I’ve been asked a number of times: if Mandarin Chinese is a tonal language, what happens when you sing in Mandarin? Well, the answer is the melody takes over and the tones are ignored. Pretty simple.
However, it may not quite end there. I recently discovered a paper called “Tone and Melody in Cantonese” which asserts that Cantonese tones are set to music in a somewhat different way:
> For Chinese, modern songs in Mandarin and Cantonese exhibit very different behaviour with respect to the extent to which the melodies affect the lexical tones. In modern Mandarin songs, the melodies dominate, so that the original tones on the lyrics seem to be completely ignored. In Cantonese songs, however, the melodies typically take the lexical tones into consideration and attempt to preserve their pitch contours and relative pitch heights.
Here’s a graphical representation of Cantonese tones, with and without music:
And here’s an example of Mandarin:
I can’t say I’m fully convinced by the pitch contour graphic that the Cantonese songs “take the lexical tones into consideration,” but it’s an interesting argument. This would suggest that studying songs would be more beneficial to acquisition of tones for the student of Cantonese than for the student of Mandarin.
If you’re interested in this kind of thing, Professor Marjorie K. M. Chan has lots of articles available on her website’s Publications page.
Take a look at this Shanghai subway advertisement for plane tickets on Taobao. Pay attention to the main Chinese words in the ad.
If you’re anything like me (and a few of the Chinese people I asked), you tried to read the Chinese before paying attention the English “taxi,” but started feeling something was strange around the “飞的” part. What’s going on here?
Well, in Mandarin Chinese, the character 的 is most commonly used as a structural particle, connecting different parts of speech together or doing other structural things. In this capacity, it is pronounced “de.” However, the character 的 has a number of other readings as well.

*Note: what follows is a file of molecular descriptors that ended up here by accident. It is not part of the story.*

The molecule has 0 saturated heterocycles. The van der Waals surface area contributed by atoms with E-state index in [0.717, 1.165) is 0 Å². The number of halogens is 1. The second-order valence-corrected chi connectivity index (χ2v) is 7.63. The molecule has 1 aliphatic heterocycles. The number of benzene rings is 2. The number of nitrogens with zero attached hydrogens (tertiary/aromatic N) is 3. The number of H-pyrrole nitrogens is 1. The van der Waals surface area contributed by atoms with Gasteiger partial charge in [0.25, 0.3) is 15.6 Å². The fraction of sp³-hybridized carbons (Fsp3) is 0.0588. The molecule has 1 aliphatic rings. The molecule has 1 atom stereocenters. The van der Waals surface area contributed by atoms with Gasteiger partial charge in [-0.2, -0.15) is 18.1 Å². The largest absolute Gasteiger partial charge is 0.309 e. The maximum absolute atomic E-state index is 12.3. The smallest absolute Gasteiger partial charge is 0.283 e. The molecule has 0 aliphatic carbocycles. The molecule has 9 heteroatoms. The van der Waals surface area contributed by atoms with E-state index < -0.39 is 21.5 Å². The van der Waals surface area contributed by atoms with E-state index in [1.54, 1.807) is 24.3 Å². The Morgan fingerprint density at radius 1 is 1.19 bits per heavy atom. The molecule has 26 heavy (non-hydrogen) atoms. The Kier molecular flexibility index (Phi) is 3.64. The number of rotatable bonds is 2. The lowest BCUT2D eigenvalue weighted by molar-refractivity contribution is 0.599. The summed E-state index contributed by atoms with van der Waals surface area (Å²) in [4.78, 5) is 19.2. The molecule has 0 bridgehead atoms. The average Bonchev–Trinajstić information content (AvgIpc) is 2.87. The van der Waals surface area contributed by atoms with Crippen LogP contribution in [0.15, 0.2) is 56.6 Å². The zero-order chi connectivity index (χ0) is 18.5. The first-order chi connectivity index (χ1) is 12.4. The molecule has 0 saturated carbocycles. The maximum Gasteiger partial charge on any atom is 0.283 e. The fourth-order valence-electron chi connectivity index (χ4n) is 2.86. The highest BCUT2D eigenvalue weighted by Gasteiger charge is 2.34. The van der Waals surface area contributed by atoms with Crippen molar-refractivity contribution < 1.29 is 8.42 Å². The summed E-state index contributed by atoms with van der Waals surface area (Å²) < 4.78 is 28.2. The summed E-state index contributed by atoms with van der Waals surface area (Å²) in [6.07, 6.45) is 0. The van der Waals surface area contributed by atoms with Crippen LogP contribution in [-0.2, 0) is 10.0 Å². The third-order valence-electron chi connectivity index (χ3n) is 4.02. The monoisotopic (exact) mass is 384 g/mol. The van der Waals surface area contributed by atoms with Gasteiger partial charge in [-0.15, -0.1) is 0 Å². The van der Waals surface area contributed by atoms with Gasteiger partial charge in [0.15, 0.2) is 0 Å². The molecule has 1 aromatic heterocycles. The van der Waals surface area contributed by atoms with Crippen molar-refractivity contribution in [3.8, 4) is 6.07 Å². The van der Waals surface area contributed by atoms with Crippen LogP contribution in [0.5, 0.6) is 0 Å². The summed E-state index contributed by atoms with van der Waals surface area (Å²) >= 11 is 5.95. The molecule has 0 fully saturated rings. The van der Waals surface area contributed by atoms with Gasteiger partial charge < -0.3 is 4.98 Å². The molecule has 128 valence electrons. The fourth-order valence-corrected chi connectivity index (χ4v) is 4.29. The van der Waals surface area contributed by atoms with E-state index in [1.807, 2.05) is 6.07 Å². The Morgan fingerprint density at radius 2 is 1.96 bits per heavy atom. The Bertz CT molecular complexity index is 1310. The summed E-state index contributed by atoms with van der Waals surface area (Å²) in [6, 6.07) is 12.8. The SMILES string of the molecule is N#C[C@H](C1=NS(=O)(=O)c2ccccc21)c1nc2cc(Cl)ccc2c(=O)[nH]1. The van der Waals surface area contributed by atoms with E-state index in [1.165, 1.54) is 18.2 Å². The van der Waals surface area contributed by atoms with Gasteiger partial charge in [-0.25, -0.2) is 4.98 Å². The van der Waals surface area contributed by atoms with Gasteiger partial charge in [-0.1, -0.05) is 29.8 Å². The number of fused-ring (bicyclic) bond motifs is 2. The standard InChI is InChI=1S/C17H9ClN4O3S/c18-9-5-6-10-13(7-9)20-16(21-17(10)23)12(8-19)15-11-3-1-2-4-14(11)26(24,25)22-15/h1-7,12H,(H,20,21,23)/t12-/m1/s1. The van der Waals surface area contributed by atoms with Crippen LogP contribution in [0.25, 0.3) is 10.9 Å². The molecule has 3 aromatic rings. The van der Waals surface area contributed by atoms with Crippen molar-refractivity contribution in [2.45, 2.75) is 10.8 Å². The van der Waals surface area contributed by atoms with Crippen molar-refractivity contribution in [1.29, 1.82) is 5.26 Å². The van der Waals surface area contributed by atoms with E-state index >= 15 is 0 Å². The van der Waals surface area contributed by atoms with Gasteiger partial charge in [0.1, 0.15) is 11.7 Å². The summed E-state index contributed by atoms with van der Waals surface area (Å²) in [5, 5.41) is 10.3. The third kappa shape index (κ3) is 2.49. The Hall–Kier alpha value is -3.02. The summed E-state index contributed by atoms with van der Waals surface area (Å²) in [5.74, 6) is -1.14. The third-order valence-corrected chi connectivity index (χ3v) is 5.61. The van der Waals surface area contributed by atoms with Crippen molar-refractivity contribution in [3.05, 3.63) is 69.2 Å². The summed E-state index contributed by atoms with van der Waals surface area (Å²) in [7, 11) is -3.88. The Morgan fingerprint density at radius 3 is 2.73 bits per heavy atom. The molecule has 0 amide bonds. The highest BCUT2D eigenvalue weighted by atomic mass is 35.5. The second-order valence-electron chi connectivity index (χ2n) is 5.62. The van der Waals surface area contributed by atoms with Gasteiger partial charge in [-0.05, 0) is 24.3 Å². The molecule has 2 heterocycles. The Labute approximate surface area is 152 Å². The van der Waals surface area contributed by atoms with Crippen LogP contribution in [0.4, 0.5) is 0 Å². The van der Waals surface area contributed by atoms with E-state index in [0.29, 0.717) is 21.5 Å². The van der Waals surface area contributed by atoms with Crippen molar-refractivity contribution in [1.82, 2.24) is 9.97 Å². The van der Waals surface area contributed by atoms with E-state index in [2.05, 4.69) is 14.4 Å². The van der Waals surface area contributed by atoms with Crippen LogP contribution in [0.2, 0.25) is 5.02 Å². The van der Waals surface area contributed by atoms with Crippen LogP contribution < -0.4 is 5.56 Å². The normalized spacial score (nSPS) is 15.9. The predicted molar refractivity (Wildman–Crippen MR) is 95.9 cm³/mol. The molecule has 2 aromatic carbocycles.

Aside from its purely grammatical function, 的 also appears in the loanword for “taxi,” which is 的士 (díshì) in Mandarin, a secondhand borrowing from the Cantonese “dik1si2” (a loanword from English). In Mandarin Chinese 的 can also represent the meaning “taxi” by itself. When it does this, it’s pronounced “dī.” So you can say “take a taxi” using the phrase 打车 or 打的 (“dǎ dī” and not “dǎ de”).
Anyway, in this ad, the 飞的 part should be read “fēi dī” and not “fēi de,” because it stands for “flying taxi” rather than “one that flies.” That means the sentence is:
So while you might, at first glance, be tempted to read it as, “take something that flies to go traveling” (which is grammatical, albeit a bit awkward), the correct translation is, “take a flying taxi to go traveling.” This is indicated by the “TAXI” above the 的, which tells us the character means taxi (not structural info), and therefore should be pronounced “dī.”
The interesting parts:
1. This was so potentially confusing that a gloss had to be given to a Chinese audience
2. The gloss given was an English word, indicating not the reading of the character, but the meaning of the character
When you think of a gloss for Asian languages, you tend to think of something like this (taken from the Wikipedia page on ruby characters):
I think the ad above is the first time I’ve ever seen a semantic gloss in a foreign language, intended for native speakers of the glossed language. Pretty cool! (I’m not sure it’s effective advertising, though…)